Black-chinned Hummingbird Identification

Black-chinned Hummingbird

The black-chinned hummingbird is one of the most beautiful creatures in nature. It is very active and flies around quickly. It is also known as a “hummingbird” because of its rapid flight. The black-chinned hummingbird is a migratory bird that lives in temperate regions of the United States and Canada. This bird’s name is derived from its black chin.

The black-chinned hummingbird is a small bird with a distinctive black chin. They are found throughout North America and are commonly seen in residential areas. The average size of a black-chinned hummingbird is around 9 cm or 3.5 inches. The average lifespan of a black-chinned hummingbird is about 2 years.

Black-chinned Hummingbird
Black-chinned Hummingbird

The black-chinned hummingbird is a member of the family Trochilidae. It belongs to the genus Cyanopterus. The black-chinned hummingbird’s natural habitat is in forests, meadows, and savannas. It prefers to feed on nectar from flowers and fruits, especially sugar-rich berries.

Habitat

are found in the Southwest and Midwest. They migrate to the northernmost parts of North America in the spring and fall. They feed on nectar and insects.

Breeding

Main Points: Mating

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In the spring and summer, male black-chinned hummingbirds build a nest in a tree cavity. Females lay 2-3 eggs and incubate them for 14 days. Both parents help raise the chicks.

Hatching

Main Points: Nesting

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The chicks hatch and leave the nest after 7 days. They remain with their parents for about 3 weeks and then fly south in search of a new home.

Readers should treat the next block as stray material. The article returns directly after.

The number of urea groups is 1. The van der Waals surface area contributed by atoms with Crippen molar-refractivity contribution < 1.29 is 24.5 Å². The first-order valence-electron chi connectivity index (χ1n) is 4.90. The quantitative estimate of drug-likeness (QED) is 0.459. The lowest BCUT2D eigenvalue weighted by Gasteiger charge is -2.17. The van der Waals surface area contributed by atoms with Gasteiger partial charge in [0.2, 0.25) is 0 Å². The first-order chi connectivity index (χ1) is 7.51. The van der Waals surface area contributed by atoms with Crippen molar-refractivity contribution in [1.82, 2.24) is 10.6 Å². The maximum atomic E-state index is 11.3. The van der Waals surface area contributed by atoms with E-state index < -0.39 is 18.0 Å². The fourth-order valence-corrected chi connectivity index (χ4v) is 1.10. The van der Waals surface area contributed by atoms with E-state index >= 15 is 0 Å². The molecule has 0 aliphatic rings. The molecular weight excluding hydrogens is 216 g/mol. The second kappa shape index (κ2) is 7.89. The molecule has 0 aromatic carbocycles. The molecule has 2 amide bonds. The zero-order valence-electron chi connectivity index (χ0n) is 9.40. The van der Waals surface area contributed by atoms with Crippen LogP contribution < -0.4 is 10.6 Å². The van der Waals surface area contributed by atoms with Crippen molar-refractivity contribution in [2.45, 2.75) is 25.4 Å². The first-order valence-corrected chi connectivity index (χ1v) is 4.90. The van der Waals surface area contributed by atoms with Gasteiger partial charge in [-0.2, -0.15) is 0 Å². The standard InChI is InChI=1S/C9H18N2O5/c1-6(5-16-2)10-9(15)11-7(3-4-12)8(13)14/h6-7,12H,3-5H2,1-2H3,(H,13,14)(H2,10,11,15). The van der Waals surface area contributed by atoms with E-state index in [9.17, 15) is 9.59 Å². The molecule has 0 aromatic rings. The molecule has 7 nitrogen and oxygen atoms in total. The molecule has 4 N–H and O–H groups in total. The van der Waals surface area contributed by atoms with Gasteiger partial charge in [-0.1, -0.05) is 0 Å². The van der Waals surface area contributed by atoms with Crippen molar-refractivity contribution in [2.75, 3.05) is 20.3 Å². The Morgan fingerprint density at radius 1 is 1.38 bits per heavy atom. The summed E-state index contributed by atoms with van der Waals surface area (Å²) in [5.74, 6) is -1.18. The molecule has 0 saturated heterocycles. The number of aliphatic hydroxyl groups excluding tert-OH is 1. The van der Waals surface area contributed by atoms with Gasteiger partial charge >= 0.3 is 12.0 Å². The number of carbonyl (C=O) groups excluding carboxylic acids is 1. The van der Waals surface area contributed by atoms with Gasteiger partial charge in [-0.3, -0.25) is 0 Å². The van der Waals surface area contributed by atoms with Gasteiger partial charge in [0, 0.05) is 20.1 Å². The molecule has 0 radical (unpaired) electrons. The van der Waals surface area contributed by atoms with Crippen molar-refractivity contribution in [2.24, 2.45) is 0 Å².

Migration

Main Points: Migration

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In the fall,  travel from the southern United States to Mexico. Some birds may stay in Mexico while others return to the United States.

Wintering

Main Points: Wintering

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will begin to arrive in Mexico in November. They migrate back to the United States in April or May.

Taxonomy

Main Points: Taxonomy

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The genus name, Archilochus, was given by Linnaeus in 1758 and the species name, aterrimus, means “beautiful red”. The scientific name of the black-chinned hummingbird, A. aterrimus, refers to the bright red patch on its chin.

Size & Shape

Black-chinned hummingbirds are medium-sized, approximately 5 inches long, with a wingspan of  3.5 inches. They have a black throat with a broad white collar, a white rump, a white belly, and a white tail. Their eyes are yellow with a black ring around the iris.

Distribution

Black-chinned hummingbirds are found in coastal areas of western North America, from British Columbia and Alaska, south through California, and into Baja California, Mexico. They are migratory and may move up to 3,000 miles.

Habitat

Black-chinned hummingbirds feed on nectar and pollen from flowers. They are found in a wide variety of habitats, including forest clearings, chaparral, fields, parks, and gardens.

Behavior

Black-chinned hummingbirds are territorial and may defend feeding territories from other hummingbirds. They are very aggressive in defending their territory and may attack other birds. They will dive bomb other hummingbirds that enter their territory.

Breeding

are monogamous and will form pairs for breeding. They nest in a tree cavity, usually in the fork of a large branch. They build a cup-shaped nest out of plant down, spider webs, and plant stems.

Eggs are white, oval, and measure approximately 1.5 inches long by 0.75 inches wide. They are laid in a single clutch and incubated for 12 days. The young are altricial, hatching naked and blind. They will begin feeding themselves after 2 days.

Migration

are migratory and may migrate up to 3,000 miles in the fall. They travel along the Pacific Flyway and may stop to feed en route

Further Reading

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